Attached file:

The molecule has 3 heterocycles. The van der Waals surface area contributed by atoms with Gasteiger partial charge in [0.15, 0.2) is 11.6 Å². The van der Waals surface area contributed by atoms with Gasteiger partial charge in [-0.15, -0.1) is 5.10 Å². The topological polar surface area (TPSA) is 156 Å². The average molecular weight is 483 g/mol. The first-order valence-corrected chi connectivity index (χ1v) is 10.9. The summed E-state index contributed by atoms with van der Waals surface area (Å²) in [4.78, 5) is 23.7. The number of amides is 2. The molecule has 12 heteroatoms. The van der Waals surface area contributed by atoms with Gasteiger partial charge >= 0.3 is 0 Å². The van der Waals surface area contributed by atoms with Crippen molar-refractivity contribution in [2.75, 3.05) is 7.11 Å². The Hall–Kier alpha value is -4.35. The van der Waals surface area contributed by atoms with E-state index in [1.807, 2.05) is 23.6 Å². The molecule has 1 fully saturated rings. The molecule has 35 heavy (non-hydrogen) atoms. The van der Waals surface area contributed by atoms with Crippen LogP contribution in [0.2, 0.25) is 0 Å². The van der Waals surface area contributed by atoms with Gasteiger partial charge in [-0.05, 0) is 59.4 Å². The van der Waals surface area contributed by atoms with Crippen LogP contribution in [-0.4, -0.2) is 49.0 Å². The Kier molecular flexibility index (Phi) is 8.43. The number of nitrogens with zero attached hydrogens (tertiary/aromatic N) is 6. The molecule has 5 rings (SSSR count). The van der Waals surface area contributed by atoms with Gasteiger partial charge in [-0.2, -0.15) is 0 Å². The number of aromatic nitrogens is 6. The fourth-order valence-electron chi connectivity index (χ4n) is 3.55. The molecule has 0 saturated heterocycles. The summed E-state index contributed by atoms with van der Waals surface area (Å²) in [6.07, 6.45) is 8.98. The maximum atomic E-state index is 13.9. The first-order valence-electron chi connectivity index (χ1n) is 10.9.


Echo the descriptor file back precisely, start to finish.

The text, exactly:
The molecule has 3 heterocycles. The van der Waals surface area contributed by atoms with Gasteiger partial charge in [0.15, 0.2) is 11.6 Å². The van der Waals surface area contributed by atoms with Gasteiger partial charge in [-0.15, -0.1) is 5.10 Å². The topological polar surface area (TPSA) is 156 Å². The average molecular weight is 483 g/mol. The first-order valence-corrected chi connectivity index (χ1v) is 10.9. The summed E-state index contributed by atoms with van der Waals surface area (Å²) in [4.78, 5) is 23.7. The number of amides is 2. The molecule has 12 heteroatoms. The van der Waals surface area contributed by atoms with Gasteiger partial charge >= 0.3 is 0 Å². The van der Waals surface area contributed by atoms with Crippen molar-refractivity contribution in [2.75, 3.05) is 7.11 Å². The Hall–Kier alpha value is -4.35. The van der Waals surface area contributed by atoms with E-state index in [1.807, 2.05) is 23.6 Å². The molecule has 1 fully saturated rings. The molecule has 35 heavy (non-hydrogen) atoms. The van der Waals surface area contributed by atoms with Crippen LogP contribution in [0.2, 0.25) is 0 Å². The van der Waals surface area contributed by atoms with Gasteiger partial charge in [-0.05, 0) is 59.4 Å². The van der Waals surface area contributed by atoms with Crippen LogP contribution in [-0.4, -0.2) is 49.0 Å². The Kier molecular flexibility index (Phi) is 8.43. The number of nitrogens with zero attached hydrogens (tertiary/aromatic N) is 6. The molecule has 5 rings (SSSR count). The van der Waals surface area contributed by atoms with Gasteiger partial charge in [-0.2, -0.15) is 0 Å². The number of aromatic nitrogens is 6. The fourth-order valence-electron chi connectivity index (χ4n) is 3.55. The molecule has 0 saturated heterocycles. The summed E-state index contributed by atoms with van der Waals surface area (Å²) in [6.07, 6.45) is 8.98. The maximum atomic E-state index is 13.9. The first-order valence-electron chi connectivity index (χ1n) is 10.9.